Vietnam

I obsessed with the future. I struggle so much with optimism. It is like I am on a trampoline. Each time I am vaulted skyward I panic. Enveloping pessimism consumes me. I fear there is nothing under me to cushion my fall. Yet, each time I hit that trampoline optimism is injected and I believe again. What does this have to do with photography? Leading lines, vanishing points, all leading to the future. I stop to examine and caution floods in. But it excites me too. Commit to the future…

Cork

Cork

Trees. They need to cheer the fuck up, you know. Every photographer goes through a phase of shooting trees. They are easy. Stuck there in the ground, unable to make you question the reason why you are photographing them. Snap, snap, snap, they can do nothing. No response. Nothing. Move on to the next tree.

I teach my students how to write. One of the pieces of advice I give them is: Let your ideas control your writing; not your writing controlling your ideas. What does this mean? Well, this blog piece is an example of my writing controlling my ideas. Before I began this piece I had no idea what images I would choose, not to mind what order I might present them in. I even began by telling you that this second account is for photos with no people in them, and now here I am getting to the end of the piece and putting in a photograph with myself in it. I can offer excuses, but they would be pathetic ones like telling you this is my blog and I make the rules. Then, to compound things, I realise this shot is the one I should have used when I was talking about lightbulb moments. Too late. I just could not be arsed going back and reorganising. It’s done!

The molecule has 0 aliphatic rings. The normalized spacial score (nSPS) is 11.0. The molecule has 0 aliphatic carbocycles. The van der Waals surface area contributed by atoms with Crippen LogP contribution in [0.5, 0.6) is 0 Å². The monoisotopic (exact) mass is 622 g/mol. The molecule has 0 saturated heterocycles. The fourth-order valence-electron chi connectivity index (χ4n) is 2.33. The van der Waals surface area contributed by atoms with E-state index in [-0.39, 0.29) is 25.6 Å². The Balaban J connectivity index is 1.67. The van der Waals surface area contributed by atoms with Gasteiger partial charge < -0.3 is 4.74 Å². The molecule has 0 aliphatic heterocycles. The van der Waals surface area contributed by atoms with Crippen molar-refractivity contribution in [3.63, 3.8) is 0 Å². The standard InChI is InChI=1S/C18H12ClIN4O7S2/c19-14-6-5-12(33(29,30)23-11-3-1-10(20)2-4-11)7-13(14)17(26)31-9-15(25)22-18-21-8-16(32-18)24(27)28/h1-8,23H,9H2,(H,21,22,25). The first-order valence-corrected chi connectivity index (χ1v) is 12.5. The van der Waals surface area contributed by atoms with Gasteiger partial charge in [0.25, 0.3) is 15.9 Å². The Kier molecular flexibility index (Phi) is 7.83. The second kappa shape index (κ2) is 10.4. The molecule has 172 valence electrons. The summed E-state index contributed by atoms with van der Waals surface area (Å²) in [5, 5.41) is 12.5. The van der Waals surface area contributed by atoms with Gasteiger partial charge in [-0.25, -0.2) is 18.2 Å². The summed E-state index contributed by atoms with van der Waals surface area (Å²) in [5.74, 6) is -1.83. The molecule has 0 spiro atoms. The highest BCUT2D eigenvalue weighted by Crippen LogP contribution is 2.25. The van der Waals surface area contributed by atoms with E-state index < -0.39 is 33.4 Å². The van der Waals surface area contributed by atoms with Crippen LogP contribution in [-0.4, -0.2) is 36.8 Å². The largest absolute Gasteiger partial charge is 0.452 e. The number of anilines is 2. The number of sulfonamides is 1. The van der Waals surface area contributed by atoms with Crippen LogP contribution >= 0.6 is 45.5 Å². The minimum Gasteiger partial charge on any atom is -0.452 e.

Anyway, I am choosing this as my last favourite of 2017 from my second Instagram account. Why? Because all my photographs are all about me. I may not be in them, but if you look you will find me. In all of them. Every single one. Even this one.

Not the lightbulb moment shot

Kiss the future….
Also posted in iPhone, iPhone photography, My own favourite photographs, photograph posts, Travel Tagged , , , , , , , , , , , , , , , , |

Favourite 2017 Shot on iPhone Photographs

OK – I have tried to start this so many times in the recent weeks and each time I tell myself I will get it done tomorrow, knowing full well that I will wait until the last moment and then rush it through. But hey – once I get it done, ya?

Choosing my 12 favourite photos was so easy before. All I needed to do was head over to Flickr and see what photos I posted in each month of the year and from that choose a favourite shot. Not so anymore. This year I posted virtually nothing to Flickr until September, so for the first time ever this end-of-year-review is being done via Instagram. Here are my Instagram stats for the year: I posted 272 photos to my main account and 186 photos to my second account (the one I keep for shots without people in them). That is a lot of images, but then I travelled and shot a lot in 2017.